College isn't supposed to be like this.  In fact, at its best, college invites you to browse the marketplace of ideas, to see what others have to say, to examine or re-examine your own beliefs, and in the end to make up your own mind.  It's an important part of your college experience and good preparation for the rest of life, where you're going to hear views that may seem pretty out there at times but that may also contain something important to think about. Being part of these conversations in college is a valuable lesson in thinking and reasoning.

A recent column in The New York Times was critical of students who not only avoid conversations about topics they find upsetting but try to persuade their schools to not even talk about them. The columnist, Judith Shulevitz, wrote, "...while keeping college-level discussions 'safe' may feel good to the hypersensitive, it's bad for them and everyone else. People ought to go to college to sharpen their wits and broaden their field of vision."

I'll second that. You obviously don't have to agree with everything you read or hear in college. But listening with an open mind won't hurt.  Nor will taking part in exchanges of ideas (after all, nobody ever died from being exposed to one!).  If anything, such moments will make you more equipped for the conversations to follow, better informed about those issues practically everyone around you is talking about.

So listen, think, and speak up.  No need to be scared or silent......

Monday, February 15, 2016

Be Not Invisible

So how many of you reading this are still hanging out only with friends from high school, still eating lunch alone in your car, and still heading straight for the parking lot the minute your classes end each day?

How many of you have yet to take part in a class discussion, talk to a professor, meet with an advisor, check out a campus service, go to something fun on campus, or even chat with a classmate?

Not many, I hope.

But if by some chance you recognize yourself here, time to ask yourself why.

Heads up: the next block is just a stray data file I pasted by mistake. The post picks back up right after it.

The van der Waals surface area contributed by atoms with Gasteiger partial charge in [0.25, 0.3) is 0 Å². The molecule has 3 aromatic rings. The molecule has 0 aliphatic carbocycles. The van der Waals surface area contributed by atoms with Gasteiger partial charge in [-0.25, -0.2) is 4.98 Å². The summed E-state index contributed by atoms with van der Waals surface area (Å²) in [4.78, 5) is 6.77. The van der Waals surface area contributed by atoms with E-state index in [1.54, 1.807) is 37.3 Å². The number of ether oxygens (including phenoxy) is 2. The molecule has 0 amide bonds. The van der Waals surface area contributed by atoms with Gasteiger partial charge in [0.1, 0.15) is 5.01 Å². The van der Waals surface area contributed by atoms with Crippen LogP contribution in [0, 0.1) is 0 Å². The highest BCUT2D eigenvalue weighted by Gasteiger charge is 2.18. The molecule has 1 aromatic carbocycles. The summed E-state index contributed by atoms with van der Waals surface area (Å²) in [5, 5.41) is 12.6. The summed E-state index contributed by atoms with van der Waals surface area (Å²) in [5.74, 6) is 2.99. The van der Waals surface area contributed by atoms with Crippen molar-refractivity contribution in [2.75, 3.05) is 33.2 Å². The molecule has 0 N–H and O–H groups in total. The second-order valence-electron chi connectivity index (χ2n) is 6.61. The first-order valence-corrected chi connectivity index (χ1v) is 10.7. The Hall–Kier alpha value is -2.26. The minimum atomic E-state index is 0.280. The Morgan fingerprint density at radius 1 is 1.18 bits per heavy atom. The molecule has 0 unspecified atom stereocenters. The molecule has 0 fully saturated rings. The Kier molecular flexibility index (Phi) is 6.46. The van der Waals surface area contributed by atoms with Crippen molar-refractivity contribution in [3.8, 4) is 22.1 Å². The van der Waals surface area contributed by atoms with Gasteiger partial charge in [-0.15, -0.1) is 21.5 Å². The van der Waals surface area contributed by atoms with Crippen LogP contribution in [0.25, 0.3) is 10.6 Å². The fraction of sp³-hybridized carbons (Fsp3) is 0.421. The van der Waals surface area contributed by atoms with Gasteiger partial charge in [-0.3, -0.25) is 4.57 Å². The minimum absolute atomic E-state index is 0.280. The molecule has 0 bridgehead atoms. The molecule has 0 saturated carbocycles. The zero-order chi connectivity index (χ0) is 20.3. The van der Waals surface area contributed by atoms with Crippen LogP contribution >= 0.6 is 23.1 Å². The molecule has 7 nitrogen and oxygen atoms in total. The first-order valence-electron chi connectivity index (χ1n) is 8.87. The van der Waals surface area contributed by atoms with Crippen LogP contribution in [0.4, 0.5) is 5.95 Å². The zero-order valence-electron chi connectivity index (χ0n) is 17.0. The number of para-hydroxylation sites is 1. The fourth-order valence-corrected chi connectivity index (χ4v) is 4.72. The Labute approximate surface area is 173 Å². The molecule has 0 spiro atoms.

Time to ask why you're doing your best to be invisible at NCC, why you're not having more fun in college--and why you're shortchanging your education by failing to make connections with your campus.

I know, I know: Nassau's big and sprawling and maybe overwhelming and confusing at times. All of that traffic, people coming and going in every direction, a sea of unfamiliar faces, can make NCC seem very different from high school, where life was pretty predictable.

But new situations aren't automatically to be feared and avoided.  And life, including college after all, is often about adjusting to new circumstances. For students willing to make those adjustments--to speak up in class, to visit a professor during office hours, to see an advisor if they've questions, to go to a club meeting, to get to know people in their classes--Nassau is anything but scary or anonymous. It can be pretty warm and friendly, in fact.  Nurturing too: a network of professors, classmates, and others can make students feel right at home.

We all know that successful college students make school a priority, go to class regularly, keep up with assignments, prepare in advance for exams, and--in short--take their education seriously.  Along the way, they also make connections--academic, social, and personal--with people in their midst. They get to know professors, advisors, and classmates. They join clubs and go to campus events. They work with a tutor if they need extra help in a class. They see a counselor if they need information or advice or even just a sympathetic ear.

Invisible they're not.

Don't you be either.